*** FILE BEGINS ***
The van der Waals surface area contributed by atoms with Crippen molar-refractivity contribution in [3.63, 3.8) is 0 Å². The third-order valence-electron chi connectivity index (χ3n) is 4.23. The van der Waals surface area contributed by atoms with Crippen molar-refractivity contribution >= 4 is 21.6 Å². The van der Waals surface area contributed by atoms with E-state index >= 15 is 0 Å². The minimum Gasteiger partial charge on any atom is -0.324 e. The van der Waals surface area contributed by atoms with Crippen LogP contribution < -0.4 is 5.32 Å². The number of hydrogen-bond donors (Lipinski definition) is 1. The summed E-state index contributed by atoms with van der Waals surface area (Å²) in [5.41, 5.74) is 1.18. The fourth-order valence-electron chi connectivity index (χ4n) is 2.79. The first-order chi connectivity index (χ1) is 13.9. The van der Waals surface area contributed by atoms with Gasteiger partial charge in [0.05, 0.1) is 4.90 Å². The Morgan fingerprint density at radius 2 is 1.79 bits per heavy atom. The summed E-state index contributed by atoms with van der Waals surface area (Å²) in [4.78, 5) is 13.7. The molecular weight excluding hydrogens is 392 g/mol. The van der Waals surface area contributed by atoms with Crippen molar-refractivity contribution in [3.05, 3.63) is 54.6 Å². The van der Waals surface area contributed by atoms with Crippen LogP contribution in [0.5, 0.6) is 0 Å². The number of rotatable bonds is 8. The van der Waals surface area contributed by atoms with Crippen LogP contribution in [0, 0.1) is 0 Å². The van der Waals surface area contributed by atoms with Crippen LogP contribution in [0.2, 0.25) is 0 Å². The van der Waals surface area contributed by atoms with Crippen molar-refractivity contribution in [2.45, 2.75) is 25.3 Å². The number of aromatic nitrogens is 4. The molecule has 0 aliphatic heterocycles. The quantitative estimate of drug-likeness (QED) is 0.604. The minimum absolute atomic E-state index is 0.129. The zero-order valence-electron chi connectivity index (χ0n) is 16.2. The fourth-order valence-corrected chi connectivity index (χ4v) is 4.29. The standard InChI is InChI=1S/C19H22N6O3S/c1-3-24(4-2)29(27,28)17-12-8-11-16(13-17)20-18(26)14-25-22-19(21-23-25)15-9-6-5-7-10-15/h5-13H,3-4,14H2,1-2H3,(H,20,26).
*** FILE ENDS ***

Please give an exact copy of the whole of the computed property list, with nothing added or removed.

The van der Waals surface area contributed by atoms with Crippen molar-refractivity contribution in [3.63, 3.8) is 0 Å². The third-order valence-electron chi connectivity index (χ3n) is 4.23. The van der Waals surface area contributed by atoms with Crippen molar-refractivity contribution >= 4 is 21.6 Å². The van der Waals surface area contributed by atoms with E-state index >= 15 is 0 Å². The minimum Gasteiger partial charge on any atom is -0.324 e. The van der Waals surface area contributed by atoms with Crippen LogP contribution < -0.4 is 5.32 Å². The number of hydrogen-bond donors (Lipinski definition) is 1. The summed E-state index contributed by atoms with van der Waals surface area (Å²) in [5.41, 5.74) is 1.18. The fourth-order valence-electron chi connectivity index (χ4n) is 2.79. The first-order chi connectivity index (χ1) is 13.9. The van der Waals surface area contributed by atoms with Gasteiger partial charge in [0.05, 0.1) is 4.90 Å². The Morgan fingerprint density at radius 2 is 1.79 bits per heavy atom. The summed E-state index contributed by atoms with van der Waals surface area (Å²) in [4.78, 5) is 13.7. The molecular weight excluding hydrogens is 392 g/mol. The van der Waals surface area contributed by atoms with Crippen molar-refractivity contribution in [3.05, 3.63) is 54.6 Å². The van der Waals surface area contributed by atoms with Crippen LogP contribution in [0.5, 0.6) is 0 Å². The number of rotatable bonds is 8. The van der Waals surface area contributed by atoms with Crippen LogP contribution in [0, 0.1) is 0 Å². The van der Waals surface area contributed by atoms with Crippen LogP contribution in [0.2, 0.25) is 0 Å². The van der Waals surface area contributed by atoms with Crippen molar-refractivity contribution in [2.45, 2.75) is 25.3 Å². The number of aromatic nitrogens is 4. The molecule has 0 aliphatic heterocycles. The quantitative estimate of drug-likeness (QED) is 0.604. The minimum absolute atomic E-state index is 0.129. The zero-order valence-electron chi connectivity index (χ0n) is 16.2. The fourth-order valence-corrected chi connectivity index (χ4v) is 4.29. The standard InChI is InChI=1S/C19H22N6O3S/c1-3-24(4-2)29(27,28)17-12-8-11-16(13-17)20-18(26)14-25-22-19(21-23-25)15-9-6-5-7-10-15/h5-13H,3-4,14H2,1-2H3,(H,20,26).